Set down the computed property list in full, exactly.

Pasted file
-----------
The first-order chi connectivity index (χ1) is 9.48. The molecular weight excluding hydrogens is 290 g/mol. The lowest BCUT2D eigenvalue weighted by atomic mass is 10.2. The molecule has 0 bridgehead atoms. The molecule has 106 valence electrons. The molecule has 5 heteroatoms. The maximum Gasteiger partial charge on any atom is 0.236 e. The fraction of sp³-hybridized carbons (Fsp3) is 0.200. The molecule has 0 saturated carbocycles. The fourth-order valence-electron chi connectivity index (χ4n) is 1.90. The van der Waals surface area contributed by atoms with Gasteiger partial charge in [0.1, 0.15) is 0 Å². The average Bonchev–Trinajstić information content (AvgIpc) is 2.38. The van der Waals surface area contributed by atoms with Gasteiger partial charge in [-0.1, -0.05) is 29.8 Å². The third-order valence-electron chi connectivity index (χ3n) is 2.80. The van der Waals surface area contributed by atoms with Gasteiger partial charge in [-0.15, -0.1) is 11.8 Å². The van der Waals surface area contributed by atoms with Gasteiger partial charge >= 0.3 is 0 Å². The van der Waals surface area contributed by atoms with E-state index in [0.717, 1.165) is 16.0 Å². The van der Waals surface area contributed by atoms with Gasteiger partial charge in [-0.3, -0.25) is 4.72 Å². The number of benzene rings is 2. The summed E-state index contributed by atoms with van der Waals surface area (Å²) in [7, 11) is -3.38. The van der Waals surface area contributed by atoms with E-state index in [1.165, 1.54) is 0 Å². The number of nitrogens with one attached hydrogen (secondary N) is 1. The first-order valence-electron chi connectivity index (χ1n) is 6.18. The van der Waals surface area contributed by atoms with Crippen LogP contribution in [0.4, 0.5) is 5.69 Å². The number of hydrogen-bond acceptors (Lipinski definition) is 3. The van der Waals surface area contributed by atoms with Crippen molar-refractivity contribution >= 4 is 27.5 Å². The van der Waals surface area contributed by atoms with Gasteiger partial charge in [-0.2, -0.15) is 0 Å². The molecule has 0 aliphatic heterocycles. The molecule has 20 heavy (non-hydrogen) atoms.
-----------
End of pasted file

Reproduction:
The first-order chi connectivity index (χ1) is 9.48. The molecular weight excluding hydrogens is 290 g/mol. The lowest BCUT2D eigenvalue weighted by atomic mass is 10.2. The molecule has 0 bridgehead atoms. The molecule has 106 valence electrons. The molecule has 5 heteroatoms. The maximum Gasteiger partial charge on any atom is 0.236 e. The fraction of sp³-hybridized carbons (Fsp3) is 0.200. The molecule has 0 saturated carbocycles. The fourth-order valence-electron chi connectivity index (χ4n) is 1.90. The van der Waals surface area contributed by atoms with Gasteiger partial charge in [0.1, 0.15) is 0 Å². The average Bonchev–Trinajstić information content (AvgIpc) is 2.38. The van der Waals surface area contributed by atoms with Gasteiger partial charge in [-0.1, -0.05) is 29.8 Å². The third-order valence-electron chi connectivity index (χ3n) is 2.80. The van der Waals surface area contributed by atoms with Gasteiger partial charge in [-0.15, -0.1) is 11.8 Å². The van der Waals surface area contributed by atoms with Gasteiger partial charge >= 0.3 is 0 Å². The van der Waals surface area contributed by atoms with E-state index in [0.717, 1.165) is 16.0 Å². The van der Waals surface area contributed by atoms with Gasteiger partial charge in [-0.3, -0.25) is 4.72 Å². The number of benzene rings is 2. The summed E-state index contributed by atoms with van der Waals surface area (Å²) in [7, 11) is -3.38. The van der Waals surface area contributed by atoms with E-state index in [1.165, 1.54) is 0 Å². The number of nitrogens with one attached hydrogen (secondary N) is 1. The first-order valence-electron chi connectivity index (χ1n) is 6.18. The van der Waals surface area contributed by atoms with Crippen LogP contribution in [0.4, 0.5) is 5.69 Å². The number of hydrogen-bond acceptors (Lipinski definition) is 3. The van der Waals surface area contributed by atoms with Crippen molar-refractivity contribution >= 4 is 27.5 Å². The van der Waals surface area contributed by atoms with Gasteiger partial charge in [-0.2, -0.15) is 0 Å². The molecule has 0 aliphatic heterocycles. The molecule has 20 heavy (non-hydrogen) atoms.